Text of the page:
ELSE mark pixel as to a glyph pixel.
2. The method of claim 1, wherein said pre-specified numeric range is from 2 to 254.
3. The method of claim 1, wherein said connectedness threshold is defined as a user-provided, input numeric value.
4. The method of claim 1, wherein said numeric effort value is less than six.
5. The method of claim 1, wherein said numeric effort value is four.
6. The method of claim 1, wherein each iteration of steps (a) through (d) has a unique combination of scanning pattern and bit mask distinct from all other iterations.
7. The method of claim 1, wherein said first connectedness value and said second connectedness value are smaller than said connectedness threshold.
8. The method of claim 7, wherein said first connectedness value is 1 and said second connectedness value is 0.
9. The method of claim 1, wherein in step (b), all the pixels of the current input image are scanned for processing, pixel-by-pixel following said scanning pattern.
10. The method claim 1, wherein in step (b), only foreground pixels of the current input image are scanned for processing.
11. The method of claim 1, further including following step (d), collecting glyph pixels into a clean image representation of said input image and collecting non-glyph image artifact pixels into a defect map.
12. The method of claim 1, wherein said input image is a simulated print of an impact printer, said simulated print being created by:
accessing a template image of a printable character, said template image defining an X-dimension and a Y-dimension in a Cartesian plane;
accessing a grid having a fixed plurality of grid points, resizing said grid relative to the size of said template image, determining the resultant pixel dimensions of said grid points, and mapping each grid point to its corresponding area within said template image based on an alignment of the resized grid to said template image;
accessing an ink_level parameter indicative of a desired ink level;
accessing an impact_x parameter and impact_y parameter indicating a center of impact relative to said X-dimension and a Y-dimension;
accessing a noise_level parameter indicative of a desired noise intensity;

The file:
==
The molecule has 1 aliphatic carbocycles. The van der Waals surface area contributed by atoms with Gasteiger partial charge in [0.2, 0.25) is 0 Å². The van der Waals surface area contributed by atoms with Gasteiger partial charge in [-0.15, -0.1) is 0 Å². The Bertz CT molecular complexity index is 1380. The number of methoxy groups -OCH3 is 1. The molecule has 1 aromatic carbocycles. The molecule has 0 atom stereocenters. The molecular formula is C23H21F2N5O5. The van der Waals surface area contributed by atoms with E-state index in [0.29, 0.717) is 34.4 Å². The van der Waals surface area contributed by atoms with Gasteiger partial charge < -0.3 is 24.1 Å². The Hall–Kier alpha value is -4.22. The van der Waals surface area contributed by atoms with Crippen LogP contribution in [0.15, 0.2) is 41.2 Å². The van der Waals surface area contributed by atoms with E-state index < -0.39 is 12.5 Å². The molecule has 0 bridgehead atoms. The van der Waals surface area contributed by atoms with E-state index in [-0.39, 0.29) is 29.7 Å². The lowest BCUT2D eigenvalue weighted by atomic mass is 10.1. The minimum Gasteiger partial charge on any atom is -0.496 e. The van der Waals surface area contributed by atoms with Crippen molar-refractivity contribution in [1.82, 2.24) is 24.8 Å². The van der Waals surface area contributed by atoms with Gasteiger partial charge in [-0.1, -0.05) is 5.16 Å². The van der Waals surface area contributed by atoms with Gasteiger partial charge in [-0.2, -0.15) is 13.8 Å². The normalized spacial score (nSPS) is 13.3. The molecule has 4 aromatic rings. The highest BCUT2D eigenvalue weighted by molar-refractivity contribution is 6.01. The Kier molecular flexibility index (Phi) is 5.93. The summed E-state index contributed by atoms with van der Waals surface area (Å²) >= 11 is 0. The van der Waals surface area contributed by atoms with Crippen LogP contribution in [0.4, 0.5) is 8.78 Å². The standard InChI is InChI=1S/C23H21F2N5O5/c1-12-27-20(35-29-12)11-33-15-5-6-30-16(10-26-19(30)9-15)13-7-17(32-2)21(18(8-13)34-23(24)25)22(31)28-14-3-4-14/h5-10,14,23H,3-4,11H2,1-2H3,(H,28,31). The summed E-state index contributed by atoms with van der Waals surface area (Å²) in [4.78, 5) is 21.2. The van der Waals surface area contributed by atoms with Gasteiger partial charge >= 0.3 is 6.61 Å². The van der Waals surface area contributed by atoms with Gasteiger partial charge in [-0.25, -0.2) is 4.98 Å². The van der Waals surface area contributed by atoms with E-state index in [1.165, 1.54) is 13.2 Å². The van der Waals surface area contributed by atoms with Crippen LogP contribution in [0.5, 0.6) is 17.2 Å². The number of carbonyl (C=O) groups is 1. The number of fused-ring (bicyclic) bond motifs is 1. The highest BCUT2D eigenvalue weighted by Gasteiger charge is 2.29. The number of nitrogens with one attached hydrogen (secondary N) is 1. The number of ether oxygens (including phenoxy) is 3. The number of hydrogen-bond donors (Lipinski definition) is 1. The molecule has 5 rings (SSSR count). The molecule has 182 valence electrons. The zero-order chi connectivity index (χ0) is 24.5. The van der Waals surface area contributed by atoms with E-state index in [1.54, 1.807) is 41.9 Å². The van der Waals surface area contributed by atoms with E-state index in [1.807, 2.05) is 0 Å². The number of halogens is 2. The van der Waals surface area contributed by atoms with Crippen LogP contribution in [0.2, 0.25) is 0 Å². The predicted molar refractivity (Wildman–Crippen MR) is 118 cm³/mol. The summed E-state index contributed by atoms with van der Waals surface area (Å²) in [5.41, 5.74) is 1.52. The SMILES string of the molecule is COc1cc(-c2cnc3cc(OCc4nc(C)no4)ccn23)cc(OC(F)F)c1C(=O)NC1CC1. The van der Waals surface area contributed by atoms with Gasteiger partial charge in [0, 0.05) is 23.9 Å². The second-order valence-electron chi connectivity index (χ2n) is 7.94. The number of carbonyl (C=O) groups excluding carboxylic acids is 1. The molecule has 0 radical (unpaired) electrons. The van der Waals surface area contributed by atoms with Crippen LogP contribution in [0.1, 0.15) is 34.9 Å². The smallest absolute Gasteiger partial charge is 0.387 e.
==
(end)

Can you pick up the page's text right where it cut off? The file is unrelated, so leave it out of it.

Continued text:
defining a 2D Gaussian filter elongated along the X-dimension as compared to the Y-dimension and centered at said center of impact, said 2D Gaussian filter defining a noise map substantially spanning the X-dimension of said template_image;
applying the following steps to each grid point:
(a) determining a content level for the current grid point based on the pixel values of the area of the template image corresponding to the current grid point;
(b) determining a noise component value for the current grid point, said noise_component value being directly proportional to said noise_level parameter, said ink_level parameter, and the portion of said noise map corresponding to said grip point;
(c) determining an ink_component value proportional to (1−said content level) and said ink_level;
(d) defining a print blot in said input image within an area and location corresponding to the area and location of said grid point, wherein the defined print blot is dependent upon a combination of said noise13 component value and said ink_component value.
13. A nontransitory computer readable medium embodying instructions for executing a method of simulating a print from an impact printer, said method comprising:
accessing a template image of a printable character, said template image defining an X-dimension and a Y-dimension in a Cartesian plane;
accessing a grid having a fixed plurality of grid points, resizing said grid relative to the size of said template image, determining the resultant pixel dimensions of said grid points, and mapping each grid point to its corresponding area within said template image based on an alignment of the resized grid to said template image;
accessing an ink_level parameter indicative of a desired ink level;
accessing an impact_x parameter and impact_y parameter indicating a center of impact relative to said X-dimension and a Y-dimension;
accessing a noise_level parameter indicative of a desired noise intensity;
defining a 2D Gaussian filter elongated along the X-dimension as compared to the Y-dimension and centered at said center of impact, said 2D Gaussian filter defining a noise map substantially spanning the X-dimension of said template_image;
applying the following steps to each grid point:
(a) determining a content level for the current grid point based on the pixel values of the area of the template image corresponding to the current grid point;
(b) determining a noise_component value for the current grid point, said noise_component value being directly proportional to said noise_level parameter, said ink_level parameter, and the portion of said noise map corresponding to said grip point;
(c) determining an ink13 component value proportional to (1−said content level) and said ink_level;
(d) defining a print blot in an output image within an area and location corresponding to the area and location of said grid point, wherein the defined print blot is dependent upon a combination of said noise_component value and said ink_component value.
14. The method of claim 13, wherein in step (b), the noise component is determined as (noise_level parameter)*(ink_level parameter)*(the portion of said noise map corresponding to said grip point)*(an ink_strength value).
15. The method of claim 14, further comprising: